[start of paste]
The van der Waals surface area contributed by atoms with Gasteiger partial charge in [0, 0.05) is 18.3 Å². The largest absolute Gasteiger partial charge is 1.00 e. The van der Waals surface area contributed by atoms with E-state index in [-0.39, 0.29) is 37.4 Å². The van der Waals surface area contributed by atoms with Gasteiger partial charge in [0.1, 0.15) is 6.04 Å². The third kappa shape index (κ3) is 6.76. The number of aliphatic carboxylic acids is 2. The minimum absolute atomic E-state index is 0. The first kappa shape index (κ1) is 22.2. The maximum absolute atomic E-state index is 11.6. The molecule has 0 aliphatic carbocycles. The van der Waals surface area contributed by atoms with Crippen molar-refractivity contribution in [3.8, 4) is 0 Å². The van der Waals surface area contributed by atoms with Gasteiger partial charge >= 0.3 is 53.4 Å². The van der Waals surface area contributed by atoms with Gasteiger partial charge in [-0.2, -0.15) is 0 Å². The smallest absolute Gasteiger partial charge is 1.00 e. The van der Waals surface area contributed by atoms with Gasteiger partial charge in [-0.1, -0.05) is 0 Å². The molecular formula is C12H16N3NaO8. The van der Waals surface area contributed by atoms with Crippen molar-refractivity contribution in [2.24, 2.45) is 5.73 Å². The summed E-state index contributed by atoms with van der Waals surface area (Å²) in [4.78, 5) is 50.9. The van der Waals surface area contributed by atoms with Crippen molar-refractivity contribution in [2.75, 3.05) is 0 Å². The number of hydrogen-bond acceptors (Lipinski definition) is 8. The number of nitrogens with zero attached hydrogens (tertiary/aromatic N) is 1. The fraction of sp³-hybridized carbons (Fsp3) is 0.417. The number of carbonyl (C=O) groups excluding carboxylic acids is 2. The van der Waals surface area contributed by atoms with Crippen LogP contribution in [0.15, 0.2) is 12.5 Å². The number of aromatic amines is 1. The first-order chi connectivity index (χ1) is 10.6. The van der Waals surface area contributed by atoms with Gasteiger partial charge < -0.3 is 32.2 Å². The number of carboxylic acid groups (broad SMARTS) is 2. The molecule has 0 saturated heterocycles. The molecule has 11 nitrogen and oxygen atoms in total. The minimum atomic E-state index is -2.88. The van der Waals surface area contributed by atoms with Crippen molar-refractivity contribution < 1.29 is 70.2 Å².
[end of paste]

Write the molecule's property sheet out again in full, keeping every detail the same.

The van der Waals surface area contributed by atoms with Gasteiger partial charge in [0, 0.05) is 18.3 Å². The largest absolute Gasteiger partial charge is 1.00 e. The van der Waals surface area contributed by atoms with E-state index in [-0.39, 0.29) is 37.4 Å². The van der Waals surface area contributed by atoms with Gasteiger partial charge in [0.1, 0.15) is 6.04 Å². The third kappa shape index (κ3) is 6.76. The number of aliphatic carboxylic acids is 2. The minimum absolute atomic E-state index is 0. The first kappa shape index (κ1) is 22.2. The maximum absolute atomic E-state index is 11.6. The molecule has 0 aliphatic carbocycles. The van der Waals surface area contributed by atoms with Crippen molar-refractivity contribution in [3.8, 4) is 0 Å². The van der Waals surface area contributed by atoms with Gasteiger partial charge >= 0.3 is 53.4 Å². The van der Waals surface area contributed by atoms with Gasteiger partial charge in [-0.2, -0.15) is 0 Å². The smallest absolute Gasteiger partial charge is 1.00 e. The van der Waals surface area contributed by atoms with Gasteiger partial charge in [-0.1, -0.05) is 0 Å². The molecular formula is C12H16N3NaO8. The van der Waals surface area contributed by atoms with Crippen molar-refractivity contribution in [2.24, 2.45) is 5.73 Å². The summed E-state index contributed by atoms with van der Waals surface area (Å²) in [4.78, 5) is 50.9. The van der Waals surface area contributed by atoms with Crippen molar-refractivity contribution in [2.75, 3.05) is 0 Å². The number of hydrogen-bond acceptors (Lipinski definition) is 8. The number of nitrogens with zero attached hydrogens (tertiary/aromatic N) is 1. The fraction of sp³-hybridized carbons (Fsp3) is 0.417. The number of carbonyl (C=O) groups excluding carboxylic acids is 2. The van der Waals surface area contributed by atoms with Crippen LogP contribution in [0.15, 0.2) is 12.5 Å². The number of aromatic amines is 1. The first-order chi connectivity index (χ1) is 10.6. The van der Waals surface area contributed by atoms with Gasteiger partial charge < -0.3 is 32.2 Å². The number of carboxylic acid groups (broad SMARTS) is 2. The molecule has 0 saturated heterocycles. The molecule has 11 nitrogen and oxygen atoms in total. The minimum atomic E-state index is -2.88. The van der Waals surface area contributed by atoms with Crippen molar-refractivity contribution < 1.29 is 70.2 Å².